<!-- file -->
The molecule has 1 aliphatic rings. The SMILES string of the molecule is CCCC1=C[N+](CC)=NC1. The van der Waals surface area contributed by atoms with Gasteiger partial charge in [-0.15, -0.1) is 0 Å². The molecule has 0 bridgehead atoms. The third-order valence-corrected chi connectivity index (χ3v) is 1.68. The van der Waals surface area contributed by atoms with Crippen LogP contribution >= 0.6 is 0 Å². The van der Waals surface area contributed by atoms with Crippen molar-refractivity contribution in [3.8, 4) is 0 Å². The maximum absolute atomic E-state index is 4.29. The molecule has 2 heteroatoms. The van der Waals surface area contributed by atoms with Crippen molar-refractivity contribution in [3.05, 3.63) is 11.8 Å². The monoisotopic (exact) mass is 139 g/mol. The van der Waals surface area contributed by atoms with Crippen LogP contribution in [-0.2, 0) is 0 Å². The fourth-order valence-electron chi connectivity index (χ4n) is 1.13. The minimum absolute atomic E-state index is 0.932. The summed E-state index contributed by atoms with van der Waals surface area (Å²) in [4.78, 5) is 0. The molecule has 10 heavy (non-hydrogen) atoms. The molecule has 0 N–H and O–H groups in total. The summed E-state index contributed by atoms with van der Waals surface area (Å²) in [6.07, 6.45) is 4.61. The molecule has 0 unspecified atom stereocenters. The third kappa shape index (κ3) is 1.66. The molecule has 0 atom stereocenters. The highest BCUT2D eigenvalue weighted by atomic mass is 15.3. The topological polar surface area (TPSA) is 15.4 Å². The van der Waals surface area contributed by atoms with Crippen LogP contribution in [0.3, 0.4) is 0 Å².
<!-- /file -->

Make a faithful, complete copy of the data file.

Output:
The molecule has 1 aliphatic rings. The SMILES string of the molecule is CCCC1=C[N+](CC)=NC1. The van der Waals surface area contributed by atoms with Gasteiger partial charge in [-0.15, -0.1) is 0 Å². The molecule has 0 bridgehead atoms. The third-order valence-corrected chi connectivity index (χ3v) is 1.68. The van der Waals surface area contributed by atoms with Crippen LogP contribution >= 0.6 is 0 Å². The van der Waals surface area contributed by atoms with Crippen molar-refractivity contribution in [3.8, 4) is 0 Å². The maximum absolute atomic E-state index is 4.29. The molecule has 2 heteroatoms. The van der Waals surface area contributed by atoms with Crippen molar-refractivity contribution in [3.05, 3.63) is 11.8 Å². The monoisotopic (exact) mass is 139 g/mol. The van der Waals surface area contributed by atoms with Crippen LogP contribution in [-0.2, 0) is 0 Å². The fourth-order valence-electron chi connectivity index (χ4n) is 1.13. The minimum absolute atomic E-state index is 0.932. The summed E-state index contributed by atoms with van der Waals surface area (Å²) in [4.78, 5) is 0. The molecule has 10 heavy (non-hydrogen) atoms. The molecule has 0 N–H and O–H groups in total. The summed E-state index contributed by atoms with van der Waals surface area (Å²) in [6.07, 6.45) is 4.61. The molecule has 0 unspecified atom stereocenters. The third kappa shape index (κ3) is 1.66. The molecule has 0 atom stereocenters. The highest BCUT2D eigenvalue weighted by atomic mass is 15.3. The topological polar surface area (TPSA) is 15.4 Å². The van der Waals surface area contributed by atoms with Crippen LogP contribution in [0.3, 0.4) is 0 Å².